Sept. 23 (UPI) — All K-12 schools in the Los Angeles School District will receive life-saving medicine that can reverse an opioid overdose, officials said following a series of overdoses in the district.
Alberto Carvalho, the superintendent for the country’s second largest school district, announced the deployment of naloxone Thursday, stating all schools will receive the medicine in the coming weeks at no cost to them or the district.
“We have an urgent crisis on our hands,” he said in a statement. “Research shows that the availability of naloxone along with overdose education is effective at decreasing overdoses and death — and will save lives.
“We will do everything in our power to ensure that not another student in our community is a victim to the growing opioid epidemic. Keeping students safe and healthy remains our highest priority.”
The announcement came after one student died and another was hospitalized on Sept. 13 after experiencing overdoses at Bernstein High School, located in Hollywood.
Police said the students had purchased what they believed were Percocet pills from Lexington Park. Federal authorities have repeatedly warned the public about the increase in counterfeit pills on U.S. streets.
Police have said that it is common for drug dealers to lace these pills with fentanyl, a synthetic opioid that is up to 100 times stronger than morphine and which has been fueling the ongoing overdose epidemic.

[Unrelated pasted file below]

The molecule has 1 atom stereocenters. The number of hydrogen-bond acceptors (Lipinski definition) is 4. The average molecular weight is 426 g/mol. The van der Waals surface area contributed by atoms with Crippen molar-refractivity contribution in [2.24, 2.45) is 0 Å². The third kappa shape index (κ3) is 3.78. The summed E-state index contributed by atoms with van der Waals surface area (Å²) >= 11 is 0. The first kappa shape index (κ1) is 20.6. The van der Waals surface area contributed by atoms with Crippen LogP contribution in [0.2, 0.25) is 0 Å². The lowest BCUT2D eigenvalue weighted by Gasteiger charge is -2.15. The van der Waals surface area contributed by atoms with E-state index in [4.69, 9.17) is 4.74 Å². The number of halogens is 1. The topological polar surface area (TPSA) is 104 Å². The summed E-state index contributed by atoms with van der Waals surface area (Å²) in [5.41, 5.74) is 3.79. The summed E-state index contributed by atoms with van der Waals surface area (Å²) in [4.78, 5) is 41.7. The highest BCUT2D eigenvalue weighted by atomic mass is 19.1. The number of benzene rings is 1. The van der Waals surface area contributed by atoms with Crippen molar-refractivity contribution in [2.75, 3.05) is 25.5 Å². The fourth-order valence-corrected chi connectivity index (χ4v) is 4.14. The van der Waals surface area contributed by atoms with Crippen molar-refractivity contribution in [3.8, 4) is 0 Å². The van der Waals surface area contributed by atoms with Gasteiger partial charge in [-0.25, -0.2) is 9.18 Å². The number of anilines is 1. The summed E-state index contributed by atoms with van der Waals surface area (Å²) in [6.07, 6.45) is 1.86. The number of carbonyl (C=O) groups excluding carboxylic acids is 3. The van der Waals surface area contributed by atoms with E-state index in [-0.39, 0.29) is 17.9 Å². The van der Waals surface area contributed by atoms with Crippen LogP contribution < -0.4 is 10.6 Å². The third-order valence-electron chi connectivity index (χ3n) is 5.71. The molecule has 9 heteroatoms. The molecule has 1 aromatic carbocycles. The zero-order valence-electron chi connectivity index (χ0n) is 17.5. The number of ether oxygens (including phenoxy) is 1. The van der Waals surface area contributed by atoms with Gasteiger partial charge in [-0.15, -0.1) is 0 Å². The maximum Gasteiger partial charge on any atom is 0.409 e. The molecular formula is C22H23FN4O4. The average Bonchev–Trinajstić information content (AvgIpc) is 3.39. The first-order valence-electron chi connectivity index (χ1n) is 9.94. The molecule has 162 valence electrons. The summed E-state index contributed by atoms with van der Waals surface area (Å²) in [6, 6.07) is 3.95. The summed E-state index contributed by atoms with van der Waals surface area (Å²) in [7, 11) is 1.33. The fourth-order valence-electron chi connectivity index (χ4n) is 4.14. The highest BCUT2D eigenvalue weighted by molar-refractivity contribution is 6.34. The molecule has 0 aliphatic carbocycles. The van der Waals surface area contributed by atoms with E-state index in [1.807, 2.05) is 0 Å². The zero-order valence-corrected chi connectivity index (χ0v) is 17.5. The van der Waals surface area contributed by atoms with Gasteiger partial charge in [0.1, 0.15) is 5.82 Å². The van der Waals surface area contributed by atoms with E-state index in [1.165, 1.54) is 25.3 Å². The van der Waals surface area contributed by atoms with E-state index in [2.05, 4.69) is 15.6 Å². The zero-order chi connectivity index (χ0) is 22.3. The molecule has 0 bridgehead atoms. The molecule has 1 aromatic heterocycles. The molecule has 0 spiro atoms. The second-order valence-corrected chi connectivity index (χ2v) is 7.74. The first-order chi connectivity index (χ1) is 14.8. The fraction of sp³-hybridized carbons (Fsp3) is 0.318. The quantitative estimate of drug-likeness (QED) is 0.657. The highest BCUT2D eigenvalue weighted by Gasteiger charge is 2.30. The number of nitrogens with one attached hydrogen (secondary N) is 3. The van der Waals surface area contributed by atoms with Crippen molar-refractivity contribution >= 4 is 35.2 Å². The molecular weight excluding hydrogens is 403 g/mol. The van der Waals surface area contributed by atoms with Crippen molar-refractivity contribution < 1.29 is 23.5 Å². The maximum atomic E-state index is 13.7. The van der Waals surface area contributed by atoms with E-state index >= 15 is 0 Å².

In July, the U.S. Drug Enforcement Administration said federal agents in California had seized some 1 million counterfeit pills laced with fentanyl. With a street value of between $15-20 million, it was the largest-ever fentanyl bust in the Golden State.
According to the U.S. Centers for Disease Control and Prevention, rates of overdose deaths involving synthetic opioids, including fentanyl and its analogs, increased 56% from 2019 to 2020.
The Los Angeles Unified District, which serves more than 600,000 students at some 1,000 schools, said that it is also implementing a safety task force, peer-to-peer counseling and extensive Family Academy programming in the coming months to prevent overdoses before they occur.
“The opioid epidemic is a community crisis, and today Los Angeles Unified is taking concrete action to protect our students — both by making naloxone readily available and through proactive education and support,” Board President Kelly Gonez said. “Our board and superintendent are committed to doing everything we can to ensure student safety on our campuses and in our communities.”